NATHANIEL LEE | ChatGPT can be a valuable tool to enhance teaching and learning
Different schools of thought on desirability or disadvantage in education
A new artificial intelligence (AI) tool is fast generating global frenzy, leaving many wondering how it will impact on the future of learning and teaching, as it relates to ethics, effort and credibility. ChatGPT stands for generative pre-trained transformer and refers to an AI tool introduced in November 2022 by American artificial intelligence research and development company OpenAI.
The programme uses intelligence to receive, analyse and produce responses that mimic natural human language. With ChatGPT, one can type any question and it types back a response within seconds. It can also write essays.
Many have decried the increased potential of plagiarism and the assault on academic integrity in general. There are also fears of cheating on homework as the tool can also solve science and mathematical problems.
What is clear is that AI has disrupted the way education is conducted and the challenge is whether to embrace or reject it. There are different schools of thought regarding how this tool should be handled. There are those who believe it can enhance teaching and learning if properly incorporated into curriculum activities. Schools are advised to treat the tool the same way they treat calculators, allowing it for some assignments.
Some have argued that the chatbot is no different from the Google app and merely offers another option and resource for pupils and students in higher education. The positives include the fact that the tool can create assessments when teachers input the information. It can also help to improve pupils’ writing skills through assessing their original work.
GPT can also grade and provide feedback on assignments, giving teachers more time to create exciting lesson plans and give more attention to pupils. The tool can serve as a useful resource for research and a great way to build knowledge, though not as a citable source in the same way as Wikipedia. In the words of a teacher who is a fan, “Any tool that lets pupils refine their thinking before they come to class, and practise their ideas, is only going to make our discussions richer.”
The general sentiment from those not hostile to this tool is that we need to figure out a way to adjust to it, not to just ban it. They argue it is not the final product as background knowledge is still essential. Banning could also prove impossible because in its first month, GPT gained 57-million users and currently has well over 100-million.
By all accounts it seems to be going nowhere. On the other extreme end, there are those vehemently opposed to it. These include Jeremy Weissman, assistant professor of philosophy at Nova Southeastern University in Florida, US, who regards ChatGPT as a 2023 plague in the same way Covid-19 was for 2020. He argues that as Covid-19 was a threat to our bodies, GPT is to our minds and calls it a tsunami about to hit the education system.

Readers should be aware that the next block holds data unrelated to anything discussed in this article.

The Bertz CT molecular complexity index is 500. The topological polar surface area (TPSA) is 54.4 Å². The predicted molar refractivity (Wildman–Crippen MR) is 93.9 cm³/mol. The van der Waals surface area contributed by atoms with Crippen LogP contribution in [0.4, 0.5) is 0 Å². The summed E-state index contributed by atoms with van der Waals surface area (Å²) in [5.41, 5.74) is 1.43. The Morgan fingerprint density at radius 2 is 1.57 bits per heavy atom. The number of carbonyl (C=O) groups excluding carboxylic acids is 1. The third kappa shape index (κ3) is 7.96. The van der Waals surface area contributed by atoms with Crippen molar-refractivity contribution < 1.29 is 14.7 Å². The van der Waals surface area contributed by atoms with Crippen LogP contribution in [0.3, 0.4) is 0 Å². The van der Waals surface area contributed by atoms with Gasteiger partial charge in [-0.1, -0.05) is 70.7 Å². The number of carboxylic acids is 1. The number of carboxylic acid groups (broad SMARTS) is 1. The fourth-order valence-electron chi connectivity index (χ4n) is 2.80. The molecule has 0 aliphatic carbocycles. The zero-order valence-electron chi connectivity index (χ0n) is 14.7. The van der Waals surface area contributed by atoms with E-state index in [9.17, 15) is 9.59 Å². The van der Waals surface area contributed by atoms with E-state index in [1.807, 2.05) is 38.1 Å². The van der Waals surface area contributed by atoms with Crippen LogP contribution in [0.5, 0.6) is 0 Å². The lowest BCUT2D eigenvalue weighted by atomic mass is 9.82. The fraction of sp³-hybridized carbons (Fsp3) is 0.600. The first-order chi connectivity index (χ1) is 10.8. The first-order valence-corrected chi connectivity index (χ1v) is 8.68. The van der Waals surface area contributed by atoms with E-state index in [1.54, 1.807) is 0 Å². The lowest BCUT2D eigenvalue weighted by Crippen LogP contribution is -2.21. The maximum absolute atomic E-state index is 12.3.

Weissman’s main gripe seems to be its potential threat to human intelligence and academic integrity, especially with regard to plagiarism and the phasing out of critical thinking. He proffers solutions that include a return to handwritten and oral in-class assignments and GPT detectors as an immediate solution. Some of his other suggestions include trying the tool out to get a grasp of the “threat” it represents.
He advises universities to establish AI task forces to counter the threat in addition to planning stronger focus on the classroom and human instruction.
Some other negative implications of GPT are that it can at times give inaccurate information. Furthermore, lack of critical thinking and original thought can result if there is an overreliance on the technology.
On originality, the French writer Voltaire had this to say, “Originality is nothing but judicious imitation.” In contrast, the former president of Nigeria Nnamdi Azikiwe avers, “Originality is the essence of true scholarship. Creativity is the soul of the true scholar.”
The challenge is to know how to harness the potential of GPT by learning how to use it well. Besides, GPT cannot replace the teacher because the interpersonal relationship is what guides the teaching and learning journey.
The jury is out as to the desirability or disadvantage of ChatGPT. What is undeniable is that it can be a valuable tool that can enhance teaching and learning, but also an easy way to plagiarise and cause a dependence on technology to the detriment of critical thinking. Caution is of the essence. What if I told you ChatGPT wrote this column for me? Just kidding.
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